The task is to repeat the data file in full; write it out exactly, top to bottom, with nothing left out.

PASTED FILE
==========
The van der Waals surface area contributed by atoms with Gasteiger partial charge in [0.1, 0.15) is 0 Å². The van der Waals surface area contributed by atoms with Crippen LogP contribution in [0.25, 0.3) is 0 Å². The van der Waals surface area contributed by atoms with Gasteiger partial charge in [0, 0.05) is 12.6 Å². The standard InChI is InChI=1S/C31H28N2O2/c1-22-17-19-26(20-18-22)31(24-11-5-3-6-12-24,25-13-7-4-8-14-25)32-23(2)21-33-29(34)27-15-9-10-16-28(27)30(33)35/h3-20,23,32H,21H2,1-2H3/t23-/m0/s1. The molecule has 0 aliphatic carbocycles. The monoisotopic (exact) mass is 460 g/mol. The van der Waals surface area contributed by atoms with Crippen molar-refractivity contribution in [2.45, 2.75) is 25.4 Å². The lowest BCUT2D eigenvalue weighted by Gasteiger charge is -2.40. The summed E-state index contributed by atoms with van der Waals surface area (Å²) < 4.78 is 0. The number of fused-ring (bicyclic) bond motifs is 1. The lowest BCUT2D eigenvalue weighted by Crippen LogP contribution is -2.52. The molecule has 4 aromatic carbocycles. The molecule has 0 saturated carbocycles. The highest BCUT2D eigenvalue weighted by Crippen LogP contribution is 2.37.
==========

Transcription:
The van der Waals surface area contributed by atoms with Gasteiger partial charge in [0.1, 0.15) is 0 Å². The van der Waals surface area contributed by atoms with Crippen LogP contribution in [0.25, 0.3) is 0 Å². The van der Waals surface area contributed by atoms with Gasteiger partial charge in [0, 0.05) is 12.6 Å². The standard InChI is InChI=1S/C31H28N2O2/c1-22-17-19-26(20-18-22)31(24-11-5-3-6-12-24,25-13-7-4-8-14-25)32-23(2)21-33-29(34)27-15-9-10-16-28(27)30(33)35/h3-20,23,32H,21H2,1-2H3/t23-/m0/s1. The molecule has 0 aliphatic carbocycles. The monoisotopic (exact) mass is 460 g/mol. The van der Waals surface area contributed by atoms with Crippen molar-refractivity contribution in [2.45, 2.75) is 25.4 Å². The lowest BCUT2D eigenvalue weighted by Gasteiger charge is -2.40. The summed E-state index contributed by atoms with van der Waals surface area (Å²) < 4.78 is 0. The number of fused-ring (bicyclic) bond motifs is 1. The lowest BCUT2D eigenvalue weighted by Crippen LogP contribution is -2.52. The molecule has 4 aromatic carbocycles. The molecule has 0 saturated carbocycles. The highest BCUT2D eigenvalue weighted by Crippen LogP contribution is 2.37.